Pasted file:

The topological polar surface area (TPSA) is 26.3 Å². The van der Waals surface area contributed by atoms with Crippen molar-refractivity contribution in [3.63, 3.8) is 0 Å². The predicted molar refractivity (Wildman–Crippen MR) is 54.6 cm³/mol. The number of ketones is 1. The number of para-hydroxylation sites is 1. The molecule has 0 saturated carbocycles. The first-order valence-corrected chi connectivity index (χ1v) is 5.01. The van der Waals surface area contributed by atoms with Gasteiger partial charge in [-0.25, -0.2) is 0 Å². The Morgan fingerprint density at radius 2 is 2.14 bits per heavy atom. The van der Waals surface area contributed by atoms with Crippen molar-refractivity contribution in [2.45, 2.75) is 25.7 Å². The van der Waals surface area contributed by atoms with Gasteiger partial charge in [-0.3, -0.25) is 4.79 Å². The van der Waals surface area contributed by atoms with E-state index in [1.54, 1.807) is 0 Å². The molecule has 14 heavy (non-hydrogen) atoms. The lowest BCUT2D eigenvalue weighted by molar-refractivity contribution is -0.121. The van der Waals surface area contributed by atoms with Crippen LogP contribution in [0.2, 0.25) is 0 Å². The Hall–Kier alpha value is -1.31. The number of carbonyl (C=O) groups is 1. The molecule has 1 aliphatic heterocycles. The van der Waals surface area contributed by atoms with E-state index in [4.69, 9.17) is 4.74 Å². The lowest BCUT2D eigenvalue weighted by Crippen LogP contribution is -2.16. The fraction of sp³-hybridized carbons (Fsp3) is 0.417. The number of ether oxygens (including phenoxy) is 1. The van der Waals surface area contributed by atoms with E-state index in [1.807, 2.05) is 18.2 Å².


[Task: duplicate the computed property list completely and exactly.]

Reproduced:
The topological polar surface area (TPSA) is 26.3 Å². The van der Waals surface area contributed by atoms with Crippen molar-refractivity contribution in [3.63, 3.8) is 0 Å². The predicted molar refractivity (Wildman–Crippen MR) is 54.6 cm³/mol. The number of ketones is 1. The number of para-hydroxylation sites is 1. The molecule has 0 saturated carbocycles. The first-order valence-corrected chi connectivity index (χ1v) is 5.01. The van der Waals surface area contributed by atoms with Gasteiger partial charge in [-0.25, -0.2) is 0 Å². The Morgan fingerprint density at radius 2 is 2.14 bits per heavy atom. The van der Waals surface area contributed by atoms with Crippen molar-refractivity contribution in [2.45, 2.75) is 25.7 Å². The van der Waals surface area contributed by atoms with Gasteiger partial charge in [-0.3, -0.25) is 4.79 Å². The van der Waals surface area contributed by atoms with E-state index in [1.54, 1.807) is 0 Å². The molecule has 14 heavy (non-hydrogen) atoms. The lowest BCUT2D eigenvalue weighted by molar-refractivity contribution is -0.121. The van der Waals surface area contributed by atoms with Crippen LogP contribution in [0.2, 0.25) is 0 Å². The Hall–Kier alpha value is -1.31. The number of carbonyl (C=O) groups is 1. The molecule has 1 aliphatic heterocycles. The van der Waals surface area contributed by atoms with E-state index in [4.69, 9.17) is 4.74 Å². The lowest BCUT2D eigenvalue weighted by Crippen LogP contribution is -2.16. The fraction of sp³-hybridized carbons (Fsp3) is 0.417. The number of ether oxygens (including phenoxy) is 1. The van der Waals surface area contributed by atoms with E-state index in [1.807, 2.05) is 18.2 Å².